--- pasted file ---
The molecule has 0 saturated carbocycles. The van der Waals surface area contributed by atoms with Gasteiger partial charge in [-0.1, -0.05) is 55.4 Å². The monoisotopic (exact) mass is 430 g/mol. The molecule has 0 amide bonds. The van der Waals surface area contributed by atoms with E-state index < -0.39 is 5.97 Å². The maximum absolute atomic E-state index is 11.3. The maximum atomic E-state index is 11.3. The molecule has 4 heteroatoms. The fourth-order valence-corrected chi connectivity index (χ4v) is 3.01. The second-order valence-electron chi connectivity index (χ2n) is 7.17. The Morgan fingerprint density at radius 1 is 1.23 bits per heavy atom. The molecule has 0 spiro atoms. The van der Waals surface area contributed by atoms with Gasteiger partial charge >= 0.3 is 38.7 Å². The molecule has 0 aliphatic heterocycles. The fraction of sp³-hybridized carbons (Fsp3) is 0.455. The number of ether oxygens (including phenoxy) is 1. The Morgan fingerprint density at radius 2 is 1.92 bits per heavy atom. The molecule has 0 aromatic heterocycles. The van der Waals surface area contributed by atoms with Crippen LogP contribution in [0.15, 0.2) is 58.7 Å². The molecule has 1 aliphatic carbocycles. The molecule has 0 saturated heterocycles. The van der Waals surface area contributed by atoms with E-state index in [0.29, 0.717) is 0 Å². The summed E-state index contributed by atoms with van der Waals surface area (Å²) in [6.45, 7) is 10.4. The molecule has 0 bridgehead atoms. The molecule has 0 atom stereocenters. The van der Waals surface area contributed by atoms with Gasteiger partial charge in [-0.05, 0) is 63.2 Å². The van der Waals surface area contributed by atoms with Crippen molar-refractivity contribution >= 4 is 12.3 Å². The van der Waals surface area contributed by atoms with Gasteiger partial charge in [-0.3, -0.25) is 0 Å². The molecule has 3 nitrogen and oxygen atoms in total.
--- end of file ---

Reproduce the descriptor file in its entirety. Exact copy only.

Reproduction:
The molecule has 0 saturated carbocycles. The van der Waals surface area contributed by atoms with Gasteiger partial charge in [-0.1, -0.05) is 55.4 Å². The monoisotopic (exact) mass is 430 g/mol. The molecule has 0 amide bonds. The van der Waals surface area contributed by atoms with E-state index < -0.39 is 5.97 Å². The maximum absolute atomic E-state index is 11.3. The maximum atomic E-state index is 11.3. The molecule has 4 heteroatoms. The fourth-order valence-corrected chi connectivity index (χ4v) is 3.01. The second-order valence-electron chi connectivity index (χ2n) is 7.17. The Morgan fingerprint density at radius 1 is 1.23 bits per heavy atom. The molecule has 0 spiro atoms. The van der Waals surface area contributed by atoms with Gasteiger partial charge >= 0.3 is 38.7 Å². The molecule has 0 aliphatic heterocycles. The fraction of sp³-hybridized carbons (Fsp3) is 0.455. The number of ether oxygens (including phenoxy) is 1. The Morgan fingerprint density at radius 2 is 1.92 bits per heavy atom. The molecule has 0 aromatic heterocycles. The van der Waals surface area contributed by atoms with Crippen LogP contribution in [0.15, 0.2) is 58.7 Å². The molecule has 1 aliphatic carbocycles. The molecule has 0 saturated heterocycles. The van der Waals surface area contributed by atoms with E-state index in [0.29, 0.717) is 0 Å². The summed E-state index contributed by atoms with van der Waals surface area (Å²) in [6.45, 7) is 10.4. The molecule has 0 bridgehead atoms. The molecule has 0 atom stereocenters. The van der Waals surface area contributed by atoms with Gasteiger partial charge in [-0.05, 0) is 63.2 Å². The van der Waals surface area contributed by atoms with Crippen molar-refractivity contribution >= 4 is 12.3 Å². The van der Waals surface area contributed by atoms with Gasteiger partial charge in [-0.3, -0.25) is 0 Å². The molecule has 3 nitrogen and oxygen atoms in total.